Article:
The same goes for rainwater, and if you’re playing an electric guitar in the rain and you both get wet then you are likely to become part of the electric circuit and you can get electrocuted.

That’s of course if you are playing the electric guitar with an open-top valve amplifier or if anything else is plugged into the mains. You’re only safe if you’re using a wireless system like a battery amplifier.

Can You Play Electric Guitar With Wet Hands?

I definitely don’t recommend playing the electric guitar with wet hands, not only because it sounds reckless, but because you will wear out the strings and the fretboard.

Even if your hands are clean and dry after a session, they will still produce enough sweat and grime to cover your strings. With time the accumulation of dirt will deteriorate your strings. This process is of course inevitable, but this doesn’t mean you can’t prolong the life of your strings.

If your hands tend to sweat excessively or you somehow decided to play your electric guitar with wet hands, then the strings are more likely to rust and corrode in a short space of time.

Coated strings are more resilient when it comes to rust, but this doesn’t mean they don’t need the same maintenance that regular steel strings require.

Playing with wet hands also means that the skin on your fingertips will be much softer and that can make it more difficult to press down on strings, it may cause soreness and even damage your skin.

So, if you want your strings to serve you a long time, and to protect your fingers make sure your hands are dry, and remember to wipe your strings dry after every gig or guitar lesson.

Can You Get Electrocuted By An Electric Guitar?

Keeping the electric guitar dry is important because if the electronic parts of your guitar get soaked when they are turned on the whole guitar can get damaged.

That being said, safety is one of the main reasons why playing an electric guitar in the rain is not a good idea. Similarly, if your electric guitar got wet accidentally you will need to be careful not to plug it in until you are sure it is completely dry because you might get electrocuted.

Unfortunately, this has happened to other guitar players before, and while some got away with a mild shock, Leslie Harvey, a co-founder of Stone the Crows in late 1969 was electrocuted after allegedly touching a microphone that was not earthed with a wet hand, while the fingers of his other hand were holding the strings of his guitar.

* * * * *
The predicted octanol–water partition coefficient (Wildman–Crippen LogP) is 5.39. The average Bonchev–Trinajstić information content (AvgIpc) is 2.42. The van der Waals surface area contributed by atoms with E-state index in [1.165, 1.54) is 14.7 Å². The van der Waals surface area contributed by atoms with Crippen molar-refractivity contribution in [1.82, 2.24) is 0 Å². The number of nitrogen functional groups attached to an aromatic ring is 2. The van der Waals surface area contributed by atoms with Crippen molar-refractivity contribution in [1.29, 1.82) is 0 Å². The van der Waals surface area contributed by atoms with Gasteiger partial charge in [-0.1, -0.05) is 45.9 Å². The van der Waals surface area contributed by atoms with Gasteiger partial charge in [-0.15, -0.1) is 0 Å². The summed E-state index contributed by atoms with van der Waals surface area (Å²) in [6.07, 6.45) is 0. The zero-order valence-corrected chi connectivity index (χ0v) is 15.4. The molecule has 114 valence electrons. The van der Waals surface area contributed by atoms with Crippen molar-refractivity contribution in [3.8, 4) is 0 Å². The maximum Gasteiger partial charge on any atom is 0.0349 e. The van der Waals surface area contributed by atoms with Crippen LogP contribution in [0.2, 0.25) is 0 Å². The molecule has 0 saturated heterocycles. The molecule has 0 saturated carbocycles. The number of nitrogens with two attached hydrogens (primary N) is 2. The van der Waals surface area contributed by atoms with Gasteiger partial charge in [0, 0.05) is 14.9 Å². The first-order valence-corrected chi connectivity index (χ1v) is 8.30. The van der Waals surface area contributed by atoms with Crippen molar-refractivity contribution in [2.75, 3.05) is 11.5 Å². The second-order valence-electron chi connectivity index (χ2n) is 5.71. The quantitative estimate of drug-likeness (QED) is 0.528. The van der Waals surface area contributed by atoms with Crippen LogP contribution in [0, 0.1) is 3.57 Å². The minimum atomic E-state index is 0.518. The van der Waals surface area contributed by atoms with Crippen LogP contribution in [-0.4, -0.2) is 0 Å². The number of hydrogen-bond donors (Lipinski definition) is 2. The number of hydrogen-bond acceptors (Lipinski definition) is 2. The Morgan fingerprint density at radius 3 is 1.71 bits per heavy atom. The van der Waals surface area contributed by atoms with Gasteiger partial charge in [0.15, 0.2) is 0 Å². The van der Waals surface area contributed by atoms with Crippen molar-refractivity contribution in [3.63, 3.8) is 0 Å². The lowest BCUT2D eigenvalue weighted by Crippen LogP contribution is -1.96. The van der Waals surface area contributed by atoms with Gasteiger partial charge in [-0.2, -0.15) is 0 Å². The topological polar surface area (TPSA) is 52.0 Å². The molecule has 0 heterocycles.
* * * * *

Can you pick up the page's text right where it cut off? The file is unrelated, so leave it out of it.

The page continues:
Some said that this happened on a rainy day, while others disagree, but it’s clear that a wet guitar or wet hands could have been the reason why Harvey got electrocuted and lost his life.

Are Electric Guitars Waterproof?

I think it makes sense to think that electric guitars are waterproof especially when you see them for the first time. They are usually lacquered so they look shiny and some even seem plasticky. I mean take a look at any Stratocaster or even a Les Paul.

However electric guitars are generally made of wood and that’s why they are not waterproof, in fact, it’s a really bad idea to get your guitar wet because it can damage the wood and everything the electric guitar is made of.

If you have a gig or a lesson on a rainy day and you want to move your guitar, make sure to transport it in its case and if you’re not sure the case can withstand the rain then use a large plastic garbage bag to cover it just to add an additional layer of protection.

Now for those of you who are considering playing the guitar in the rain, there’s not a lot that you can do to prevent water from entering your guitar and subsequently ruining it. So, perhaps it’s better to reconsider!

What To Do If Your Electric Guitar Gets Wet?

First, you need to make sure that the guitar is not connected to any electricity and that you don’t turn it on until everything is dry because you can harm the electronics.

Then you need to inspect the amount of water the guitar got in contact with. Perhaps you’ll only need to thoroughly wipe the electric guitar with a microfiber cloth, that includes the body, neck, strings, and any metallic parts.

If your guitar has had the time to absorb the water then some would suggest using the blow dryer in a cold setting, but to be honest, you can’t be sure how the wet wood will react to that and you might make things worse.

Most likely, and in my opinion, this is the best option, you will have to take your electric guitar to a guitar technician who can professionally dry and restore your guitar. That’s of course if it’s not completely ruined.

Can You Play Guitar In The Rain?

Just like electric guitars shouldn’t be played in the rain the same can be said about acoustic and classical guitars. Both of them are also made out of wood and moisture or high humidity can have a devastating effect on them.

The water will most likely disfigure your acoustic or classical guitar even more quickly than it would to an electric one, thus creating more string tension, and not only will that make your guitar sound worst, but the strings are more likely to snap and unexpectedly hurt you.

While you won’t get electrocuted by an acoustic guitar, I’m sure that’s not a good enough reason to play in the rain. More so, if you want your guitar to serve you for longer then you need to keep it away from water and keep it dry by storing it in its case and making sure that the humidity in your home is right.

Closing Thoughts

While playing in the rain, as a few guitar legends have proved, looks legendary it’s not always the safest option.

Sometimes of course it’s not really an option but simply an unpredictable situation where your whole live show is spoiled by rain.

Either way, it’s important to keep safe and protect your electric guitar and all its parts from damage.

So, if you don’t have a battery amplifier or lots of money to replace your electric guitar then wait for the rain to pass before you rock on!